144. No barley, no beer: Why the U.S. needs to support growers to keep raising malting barley

Steven Edwardson (1), Greg Kessel (1); (1) North Dakota Barley Council, West Fargo, ND, U.S.A.

Malt and Grains
Poster

Barley production in the United States has declined at a rate of 310,000 acres per year since the mid-1980s. While production seems to have stabilized in the area of 2.5 million to 3.0 million acres per year over the past five years, barley growers have numerous opportunities to produce other crops. This presentation explores the transition of barley from a commodity crop to a specialty crop produced under contract, and outlines the components of risk and profitability that growers utilize in developing cropping plans that include barley and competing crops. The importance of maintaining a stable supply of U. S. malting barley production is also addressed.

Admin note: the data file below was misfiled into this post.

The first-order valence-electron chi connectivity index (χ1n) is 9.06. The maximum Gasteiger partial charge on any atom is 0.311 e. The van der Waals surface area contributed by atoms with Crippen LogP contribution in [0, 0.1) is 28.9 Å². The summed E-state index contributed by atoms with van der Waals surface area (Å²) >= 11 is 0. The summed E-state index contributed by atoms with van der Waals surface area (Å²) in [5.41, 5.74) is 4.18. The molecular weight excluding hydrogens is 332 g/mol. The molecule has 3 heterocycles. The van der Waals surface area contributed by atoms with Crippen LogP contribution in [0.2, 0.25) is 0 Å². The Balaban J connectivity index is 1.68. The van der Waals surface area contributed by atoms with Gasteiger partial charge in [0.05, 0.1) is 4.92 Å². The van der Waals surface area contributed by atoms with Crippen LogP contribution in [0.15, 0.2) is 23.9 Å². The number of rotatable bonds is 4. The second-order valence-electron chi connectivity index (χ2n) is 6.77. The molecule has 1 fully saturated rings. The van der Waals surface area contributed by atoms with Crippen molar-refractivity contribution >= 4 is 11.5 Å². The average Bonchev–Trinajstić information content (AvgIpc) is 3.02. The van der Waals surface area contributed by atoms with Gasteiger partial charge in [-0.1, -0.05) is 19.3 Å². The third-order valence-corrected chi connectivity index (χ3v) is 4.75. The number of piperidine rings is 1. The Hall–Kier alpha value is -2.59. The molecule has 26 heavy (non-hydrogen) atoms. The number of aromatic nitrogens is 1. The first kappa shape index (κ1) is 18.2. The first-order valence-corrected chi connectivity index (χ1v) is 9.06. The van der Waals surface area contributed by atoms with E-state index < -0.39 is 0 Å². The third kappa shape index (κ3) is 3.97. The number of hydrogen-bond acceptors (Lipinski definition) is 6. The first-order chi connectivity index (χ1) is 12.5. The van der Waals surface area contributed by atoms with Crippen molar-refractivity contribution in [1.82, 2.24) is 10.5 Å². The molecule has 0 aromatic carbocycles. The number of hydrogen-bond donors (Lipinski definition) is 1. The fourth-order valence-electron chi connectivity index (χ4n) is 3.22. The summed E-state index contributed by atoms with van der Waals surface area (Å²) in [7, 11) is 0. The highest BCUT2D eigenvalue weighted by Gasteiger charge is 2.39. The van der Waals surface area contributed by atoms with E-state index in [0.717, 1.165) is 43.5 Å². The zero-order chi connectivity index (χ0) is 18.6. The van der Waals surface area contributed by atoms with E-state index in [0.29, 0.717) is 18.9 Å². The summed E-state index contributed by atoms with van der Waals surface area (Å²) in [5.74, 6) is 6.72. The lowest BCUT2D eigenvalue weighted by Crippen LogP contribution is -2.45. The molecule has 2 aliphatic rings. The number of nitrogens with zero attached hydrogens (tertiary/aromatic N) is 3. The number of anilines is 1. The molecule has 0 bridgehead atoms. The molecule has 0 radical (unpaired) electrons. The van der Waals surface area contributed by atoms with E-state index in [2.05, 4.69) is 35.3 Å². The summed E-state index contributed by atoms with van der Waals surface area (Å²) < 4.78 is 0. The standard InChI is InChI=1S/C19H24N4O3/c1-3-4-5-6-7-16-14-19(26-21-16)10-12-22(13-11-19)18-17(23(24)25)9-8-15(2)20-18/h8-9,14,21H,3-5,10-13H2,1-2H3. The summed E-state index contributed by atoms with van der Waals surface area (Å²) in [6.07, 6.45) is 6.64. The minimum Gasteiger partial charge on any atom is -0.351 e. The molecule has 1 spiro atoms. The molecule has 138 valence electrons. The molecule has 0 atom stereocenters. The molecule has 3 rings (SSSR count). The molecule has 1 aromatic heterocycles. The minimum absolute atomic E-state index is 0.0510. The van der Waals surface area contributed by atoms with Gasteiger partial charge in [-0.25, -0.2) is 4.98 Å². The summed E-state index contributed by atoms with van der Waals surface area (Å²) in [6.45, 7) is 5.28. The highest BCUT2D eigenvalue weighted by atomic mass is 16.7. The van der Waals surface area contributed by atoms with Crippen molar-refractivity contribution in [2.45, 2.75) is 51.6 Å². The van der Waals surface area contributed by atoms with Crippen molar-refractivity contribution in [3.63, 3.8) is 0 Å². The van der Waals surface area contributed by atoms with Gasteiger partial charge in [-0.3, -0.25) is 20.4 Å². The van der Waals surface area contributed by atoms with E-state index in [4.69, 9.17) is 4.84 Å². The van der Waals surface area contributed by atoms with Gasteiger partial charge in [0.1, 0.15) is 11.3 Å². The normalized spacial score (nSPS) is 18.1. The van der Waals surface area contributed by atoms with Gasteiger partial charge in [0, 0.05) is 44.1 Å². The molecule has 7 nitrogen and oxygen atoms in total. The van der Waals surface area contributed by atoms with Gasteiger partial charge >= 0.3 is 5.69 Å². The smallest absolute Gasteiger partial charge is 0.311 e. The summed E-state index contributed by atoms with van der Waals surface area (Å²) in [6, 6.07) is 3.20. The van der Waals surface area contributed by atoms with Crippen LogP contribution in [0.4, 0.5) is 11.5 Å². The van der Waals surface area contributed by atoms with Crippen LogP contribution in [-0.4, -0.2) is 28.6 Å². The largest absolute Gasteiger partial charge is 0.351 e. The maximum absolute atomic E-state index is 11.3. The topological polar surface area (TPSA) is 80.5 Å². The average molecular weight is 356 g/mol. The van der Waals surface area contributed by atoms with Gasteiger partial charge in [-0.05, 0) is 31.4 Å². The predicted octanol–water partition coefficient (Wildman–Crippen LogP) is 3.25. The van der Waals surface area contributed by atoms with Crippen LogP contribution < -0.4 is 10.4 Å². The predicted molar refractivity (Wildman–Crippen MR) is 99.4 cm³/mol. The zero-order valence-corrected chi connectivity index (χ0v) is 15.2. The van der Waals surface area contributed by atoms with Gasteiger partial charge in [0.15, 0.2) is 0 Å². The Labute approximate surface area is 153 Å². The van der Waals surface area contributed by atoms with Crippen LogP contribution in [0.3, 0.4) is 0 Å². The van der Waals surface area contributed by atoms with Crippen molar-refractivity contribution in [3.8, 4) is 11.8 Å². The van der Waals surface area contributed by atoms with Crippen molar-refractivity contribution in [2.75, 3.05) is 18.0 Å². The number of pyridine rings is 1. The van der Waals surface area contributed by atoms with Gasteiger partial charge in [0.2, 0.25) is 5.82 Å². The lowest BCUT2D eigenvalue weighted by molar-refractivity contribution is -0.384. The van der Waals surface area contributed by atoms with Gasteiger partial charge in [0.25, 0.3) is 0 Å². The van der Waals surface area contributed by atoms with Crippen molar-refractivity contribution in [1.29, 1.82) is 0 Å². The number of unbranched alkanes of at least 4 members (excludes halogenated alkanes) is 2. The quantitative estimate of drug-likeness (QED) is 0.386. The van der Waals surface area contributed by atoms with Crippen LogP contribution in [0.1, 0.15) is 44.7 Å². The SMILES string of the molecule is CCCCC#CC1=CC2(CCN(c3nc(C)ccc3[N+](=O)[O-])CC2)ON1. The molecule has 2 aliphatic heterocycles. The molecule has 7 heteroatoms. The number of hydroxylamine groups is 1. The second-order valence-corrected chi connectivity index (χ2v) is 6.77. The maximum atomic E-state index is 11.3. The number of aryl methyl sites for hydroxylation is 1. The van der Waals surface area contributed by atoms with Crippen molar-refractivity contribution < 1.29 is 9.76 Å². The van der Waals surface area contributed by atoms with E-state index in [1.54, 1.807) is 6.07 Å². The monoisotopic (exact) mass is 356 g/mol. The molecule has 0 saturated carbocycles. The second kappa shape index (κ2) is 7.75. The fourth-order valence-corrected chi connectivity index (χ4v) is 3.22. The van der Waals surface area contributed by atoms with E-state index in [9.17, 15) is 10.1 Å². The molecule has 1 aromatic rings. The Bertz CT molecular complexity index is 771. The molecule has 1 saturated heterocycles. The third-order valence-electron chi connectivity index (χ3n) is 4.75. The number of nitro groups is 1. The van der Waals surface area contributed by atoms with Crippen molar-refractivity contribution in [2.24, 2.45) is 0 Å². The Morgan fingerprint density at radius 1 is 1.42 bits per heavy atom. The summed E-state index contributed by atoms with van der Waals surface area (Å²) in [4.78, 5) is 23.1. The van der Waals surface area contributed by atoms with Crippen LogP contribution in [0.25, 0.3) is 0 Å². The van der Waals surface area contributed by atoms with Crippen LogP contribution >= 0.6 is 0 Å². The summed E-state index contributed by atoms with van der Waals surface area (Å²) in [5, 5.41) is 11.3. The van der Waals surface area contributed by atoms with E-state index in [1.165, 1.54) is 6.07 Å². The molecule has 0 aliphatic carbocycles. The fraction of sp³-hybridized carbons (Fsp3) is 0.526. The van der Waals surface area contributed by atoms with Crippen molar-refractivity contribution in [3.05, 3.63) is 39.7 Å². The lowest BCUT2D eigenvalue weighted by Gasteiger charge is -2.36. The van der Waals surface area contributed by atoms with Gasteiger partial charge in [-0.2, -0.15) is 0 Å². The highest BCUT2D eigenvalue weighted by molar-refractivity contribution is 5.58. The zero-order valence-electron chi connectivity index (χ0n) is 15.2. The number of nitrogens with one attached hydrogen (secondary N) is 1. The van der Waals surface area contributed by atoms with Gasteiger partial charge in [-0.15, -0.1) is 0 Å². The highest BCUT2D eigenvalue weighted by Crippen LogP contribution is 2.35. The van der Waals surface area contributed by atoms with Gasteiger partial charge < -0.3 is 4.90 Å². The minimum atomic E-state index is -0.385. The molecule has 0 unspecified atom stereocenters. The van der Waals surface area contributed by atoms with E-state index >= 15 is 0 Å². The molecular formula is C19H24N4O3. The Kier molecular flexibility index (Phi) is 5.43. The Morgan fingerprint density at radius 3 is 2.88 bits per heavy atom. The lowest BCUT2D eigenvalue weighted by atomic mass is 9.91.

Steven Edwardson serves as executive administrator of the North Dakota Barley Council, a position which he has held since April 2004. Steve and the North Dakota Barley Council directors work together in developing markets for barley in malting, human food, and livestock applications. Alliances with the U.S. Grains Council, universities, and barley suppliers collectively assist in a balanced market development program. Steve has experience in international trade and has conducted business in Japan, Taiwan, Argentina, Germany, and the United Kingdom. He has implemented educational programs in specialty crop contracting and supply chain management, crop enterprise selection, and market intelligence. Steve served for 12 years as vice president of research and development for Minn-Dak Growers Ltd., a specialty crop company in Grand Forks, ND. He also served as a commercial manager for Kings Inc. (formerly a division of Associated British Foods) and as a farm management specialist for the North Dakota State University Extension Service. Steve holds B.S. and M.S. degrees in agricultural mechanization from the Department of Agricultural Engineering at North Dakota State University. Steve was raised on a small-grains farm near Carrington, ND.